Five killed in Kashmir's deadliest day since losing special status
The Guardian :
Five people were killed in Indian-administered Kashmir on Wednesday, thought to be the deadliest day in the region since it was stripped of its autonomy this summer.
Two non-Kashmiris - an apple trader from Punjab and a migrant labourer - were killed in separate attacks by suspected militants in Shopian and Pulwama, south Kashmir. A second apple trader was in a critical condition.
Earlier on Wednesday security forces killed three alleged rebels near Bijbehara town, 28 miles south of the main city of Srinagar.
Kashmir has been under a security lockdown since 5 August when the Indian government scrapped its special status. Mobile phone services
were restored for some users on Monday after a 72-day blackout but internet services remain suspended.
Before Delhi's announcement that it was to remove Kashmir's autonomy, the leader of the region's largest militant group, Hizbul Mujahideen, had warned that the move would make Indians in the territory legitimate targets.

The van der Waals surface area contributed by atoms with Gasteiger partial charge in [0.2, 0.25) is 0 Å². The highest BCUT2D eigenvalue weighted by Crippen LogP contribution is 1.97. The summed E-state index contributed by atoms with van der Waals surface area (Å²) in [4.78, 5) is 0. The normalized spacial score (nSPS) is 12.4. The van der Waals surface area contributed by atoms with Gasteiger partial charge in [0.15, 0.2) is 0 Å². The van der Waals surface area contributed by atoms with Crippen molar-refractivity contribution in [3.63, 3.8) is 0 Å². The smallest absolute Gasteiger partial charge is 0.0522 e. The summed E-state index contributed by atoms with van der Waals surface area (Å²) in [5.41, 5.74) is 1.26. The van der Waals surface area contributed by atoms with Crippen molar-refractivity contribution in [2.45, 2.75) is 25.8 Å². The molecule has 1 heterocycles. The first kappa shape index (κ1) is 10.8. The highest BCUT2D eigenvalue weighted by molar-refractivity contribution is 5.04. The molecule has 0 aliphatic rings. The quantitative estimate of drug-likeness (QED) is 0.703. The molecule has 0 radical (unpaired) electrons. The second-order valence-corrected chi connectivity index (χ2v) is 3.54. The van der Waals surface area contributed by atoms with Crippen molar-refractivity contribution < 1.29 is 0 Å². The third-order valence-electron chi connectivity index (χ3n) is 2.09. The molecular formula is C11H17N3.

Indian officials argued that removing Kashmir's special status, which granted it its own constitution and rules protecting land ownership, would bring greater development and rid the state of terrorism.
Some policy experts say the high death toll on Wednesday undermines such pledges. "The government's claims are really falling flat," said Khalid Shah, an associate fellow at the Observer Research Foundation. "My sense is that the violence is only going to increase, it's not going to decrease, and to what extent, where it leaves Kashmir, is very difficult to say."
An insurgency has waxed and waned on the Indian-administered side for three decades, and tens of thousands of people have been killed. Critics say Delhi's actions have undermined the political mainstream and created fertile ground for militant groups.
Kashmir's most prominent political and business leaders as well as the president of bar association are all in detention. Officials said such detentions were to prevent unrest, but others warned of a dangerous power vacuum.